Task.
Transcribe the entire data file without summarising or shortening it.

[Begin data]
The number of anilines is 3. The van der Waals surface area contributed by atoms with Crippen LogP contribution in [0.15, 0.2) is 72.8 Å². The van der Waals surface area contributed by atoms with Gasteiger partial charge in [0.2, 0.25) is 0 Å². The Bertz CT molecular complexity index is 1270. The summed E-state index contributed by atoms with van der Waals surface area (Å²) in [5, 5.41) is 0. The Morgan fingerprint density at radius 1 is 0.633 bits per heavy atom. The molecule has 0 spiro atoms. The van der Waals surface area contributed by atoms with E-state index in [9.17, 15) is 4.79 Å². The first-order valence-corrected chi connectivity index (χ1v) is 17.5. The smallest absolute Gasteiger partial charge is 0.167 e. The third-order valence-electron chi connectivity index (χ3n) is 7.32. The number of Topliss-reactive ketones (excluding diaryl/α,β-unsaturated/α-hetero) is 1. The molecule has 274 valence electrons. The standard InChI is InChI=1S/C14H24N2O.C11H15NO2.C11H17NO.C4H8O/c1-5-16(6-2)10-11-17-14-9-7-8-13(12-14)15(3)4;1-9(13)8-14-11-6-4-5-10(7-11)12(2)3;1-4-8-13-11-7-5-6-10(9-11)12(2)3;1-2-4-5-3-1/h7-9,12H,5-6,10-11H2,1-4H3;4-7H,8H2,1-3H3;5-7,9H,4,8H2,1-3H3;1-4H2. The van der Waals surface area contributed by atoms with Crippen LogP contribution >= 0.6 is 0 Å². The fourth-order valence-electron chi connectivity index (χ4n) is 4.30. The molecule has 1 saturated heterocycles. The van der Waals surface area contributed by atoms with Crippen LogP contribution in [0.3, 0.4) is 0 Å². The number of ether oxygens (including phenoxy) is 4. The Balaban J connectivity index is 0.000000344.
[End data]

The number of anilines is 3. The van der Waals surface area contributed by atoms with Crippen LogP contribution in [0.15, 0.2) is 72.8 Å². The van der Waals surface area contributed by atoms with Gasteiger partial charge in [0.2, 0.25) is 0 Å². The Bertz CT molecular complexity index is 1270. The summed E-state index contributed by atoms with van der Waals surface area (Å²) in [5, 5.41) is 0. The Morgan fingerprint density at radius 1 is 0.633 bits per heavy atom. The molecule has 0 spiro atoms. The van der Waals surface area contributed by atoms with E-state index in [9.17, 15) is 4.79 Å². The first-order valence-corrected chi connectivity index (χ1v) is 17.5. The smallest absolute Gasteiger partial charge is 0.167 e. The third-order valence-electron chi connectivity index (χ3n) is 7.32. The number of Topliss-reactive ketones (excluding diaryl/α,β-unsaturated/α-hetero) is 1. The molecule has 274 valence electrons. The standard InChI is InChI=1S/C14H24N2O.C11H15NO2.C11H17NO.C4H8O/c1-5-16(6-2)10-11-17-14-9-7-8-13(12-14)15(3)4;1-9(13)8-14-11-6-4-5-10(7-11)12(2)3;1-4-8-13-11-7-5-6-10(9-11)12(2)3;1-2-4-5-3-1/h7-9,12H,5-6,10-11H2,1-4H3;4-7H,8H2,1-3H3;5-7,9H,4,8H2,1-3H3;1-4H2. The van der Waals surface area contributed by atoms with Crippen LogP contribution >= 0.6 is 0 Å². The fourth-order valence-electron chi connectivity index (χ4n) is 4.30. The molecule has 1 saturated heterocycles. The van der Waals surface area contributed by atoms with Crippen LogP contribution in [0.3, 0.4) is 0 Å². The number of ether oxygens (including phenoxy) is 4. The Balaban J connectivity index is 0.000000344.